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High Blood Pressure: Nutrition Tips - Topic Overview

Potassium, calcium, and magnesium

Not eating enough foods containing potassium, calcium, and magnesium may contribute to high blood pressure.

To get enough of these nutrients, eat a balanced diet that contains plenty of fresh fruits, vegetables, dairy foods, and whole grains. Most people do not need to take dietary supplements to get enough potassium, calcium, and magnesium.

Good sources of potassium

All fresh fruits and vegetables and meats are good sources of potassium. Examples include the following:

  • Bananas, cantaloupe, oranges, and orange juice
  • Raw or cooked spinach, lima beans, zucchini, broccoli, carrots, cauliflower, and artichokes
  • Potatoes
  • Legumes (cooked dried beans and peas) such as pinto beans, chickpeas (garbanzo beans), and lentils
  • Nuts and seeds

Good sources of calcium

  • Low-fat dairy products (yogurt, skim milk, cheese)

Good sources of magnesium

  • Legumes (cooked dried beans and peas), seeds, and nuts
  • Halibut
  • Milk and yogurt
  • Brown rice and potatoes
  • Tomatoes
  • Bananas and watermelon
  • Leafy green vegetables

Dietary supplements

The safest way to ensure good nutrition is through a balanced, varied diet instead of through nutritional supplements.

Very large amounts of any of these minerals taken in the form of a supplement can cause problems, including possible death. See your doctor before taking large quantities of any supplement.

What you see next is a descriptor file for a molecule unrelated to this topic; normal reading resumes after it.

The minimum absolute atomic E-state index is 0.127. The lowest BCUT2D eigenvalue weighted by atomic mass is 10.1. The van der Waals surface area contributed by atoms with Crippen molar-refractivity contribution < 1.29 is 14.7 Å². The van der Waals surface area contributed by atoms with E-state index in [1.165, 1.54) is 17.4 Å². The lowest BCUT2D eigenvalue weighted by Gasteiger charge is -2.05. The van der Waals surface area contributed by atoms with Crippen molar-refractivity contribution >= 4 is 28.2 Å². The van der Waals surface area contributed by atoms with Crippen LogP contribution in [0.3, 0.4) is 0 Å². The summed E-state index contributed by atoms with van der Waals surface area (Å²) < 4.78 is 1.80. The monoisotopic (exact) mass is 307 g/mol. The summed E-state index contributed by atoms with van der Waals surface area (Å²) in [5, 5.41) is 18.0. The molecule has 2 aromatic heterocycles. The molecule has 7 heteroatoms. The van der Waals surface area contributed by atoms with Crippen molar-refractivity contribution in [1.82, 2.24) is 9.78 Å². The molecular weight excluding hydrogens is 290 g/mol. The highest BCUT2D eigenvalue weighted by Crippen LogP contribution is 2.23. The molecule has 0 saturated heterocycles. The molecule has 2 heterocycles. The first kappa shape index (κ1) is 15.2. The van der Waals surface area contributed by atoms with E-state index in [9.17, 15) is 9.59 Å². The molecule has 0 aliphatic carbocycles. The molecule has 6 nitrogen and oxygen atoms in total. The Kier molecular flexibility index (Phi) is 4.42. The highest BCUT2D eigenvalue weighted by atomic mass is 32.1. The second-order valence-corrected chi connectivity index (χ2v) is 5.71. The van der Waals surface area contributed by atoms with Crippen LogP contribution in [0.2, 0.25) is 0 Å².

What does not lower blood pressure?

Fish and fish oil

Fish or fish oil supplements do not lower blood pressure. But eating fish can help lower your risk for heart disease.

You can eat fish as part of the DASH diet. Fish is part of heart-healthy eating. The American Heart Association suggests eating at least two servings of fish a week. Oily fish, which contain omega-3 fatty acids, are best for your heart. These fish include tuna, salmon, mackerel, lake trout, herring, and sardines.

Garlic and onions

Although eating garlic and onions has been recommended to reduce blood pressure, evidence shows that only very small decreases in blood pressure may result.

WebMD Medical Reference from Healthwise

Last Updated: March 12, 2014
This information is not intended to replace the advice of a doctor. Healthwise disclaims any liability for the decisions you make based on this information.
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